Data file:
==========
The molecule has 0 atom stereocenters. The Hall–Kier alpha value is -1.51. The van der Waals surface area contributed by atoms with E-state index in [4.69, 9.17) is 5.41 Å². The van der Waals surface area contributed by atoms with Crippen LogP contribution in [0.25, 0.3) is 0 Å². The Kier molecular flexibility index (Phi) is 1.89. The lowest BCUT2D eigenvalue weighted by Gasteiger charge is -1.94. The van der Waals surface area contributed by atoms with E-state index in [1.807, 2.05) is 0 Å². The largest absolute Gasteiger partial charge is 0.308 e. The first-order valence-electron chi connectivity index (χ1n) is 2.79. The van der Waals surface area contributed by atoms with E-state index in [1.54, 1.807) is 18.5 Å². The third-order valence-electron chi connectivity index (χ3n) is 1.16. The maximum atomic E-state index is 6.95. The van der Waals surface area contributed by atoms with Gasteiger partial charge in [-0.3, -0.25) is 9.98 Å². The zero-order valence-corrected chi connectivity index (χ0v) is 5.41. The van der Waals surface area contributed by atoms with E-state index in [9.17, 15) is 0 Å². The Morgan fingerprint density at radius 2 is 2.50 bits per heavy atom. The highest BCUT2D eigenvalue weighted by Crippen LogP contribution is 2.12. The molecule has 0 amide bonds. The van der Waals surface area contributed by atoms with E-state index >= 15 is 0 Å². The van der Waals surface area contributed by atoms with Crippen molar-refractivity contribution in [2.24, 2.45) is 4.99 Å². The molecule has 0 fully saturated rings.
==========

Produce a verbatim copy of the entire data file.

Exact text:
The molecule has 0 atom stereocenters. The Hall–Kier alpha value is -1.51. The van der Waals surface area contributed by atoms with E-state index in [4.69, 9.17) is 5.41 Å². The van der Waals surface area contributed by atoms with Crippen LogP contribution in [0.25, 0.3) is 0 Å². The Kier molecular flexibility index (Phi) is 1.89. The lowest BCUT2D eigenvalue weighted by Gasteiger charge is -1.94. The van der Waals surface area contributed by atoms with E-state index in [1.807, 2.05) is 0 Å². The largest absolute Gasteiger partial charge is 0.308 e. The first-order valence-electron chi connectivity index (χ1n) is 2.79. The van der Waals surface area contributed by atoms with E-state index in [1.54, 1.807) is 18.5 Å². The third-order valence-electron chi connectivity index (χ3n) is 1.16. The maximum atomic E-state index is 6.95. The van der Waals surface area contributed by atoms with Gasteiger partial charge in [-0.3, -0.25) is 9.98 Å². The zero-order valence-corrected chi connectivity index (χ0v) is 5.41. The van der Waals surface area contributed by atoms with E-state index in [9.17, 15) is 0 Å². The Morgan fingerprint density at radius 2 is 2.50 bits per heavy atom. The highest BCUT2D eigenvalue weighted by Crippen LogP contribution is 2.12. The molecule has 0 amide bonds. The van der Waals surface area contributed by atoms with E-state index >= 15 is 0 Å². The van der Waals surface area contributed by atoms with Crippen molar-refractivity contribution in [2.24, 2.45) is 4.99 Å². The molecule has 0 fully saturated rings.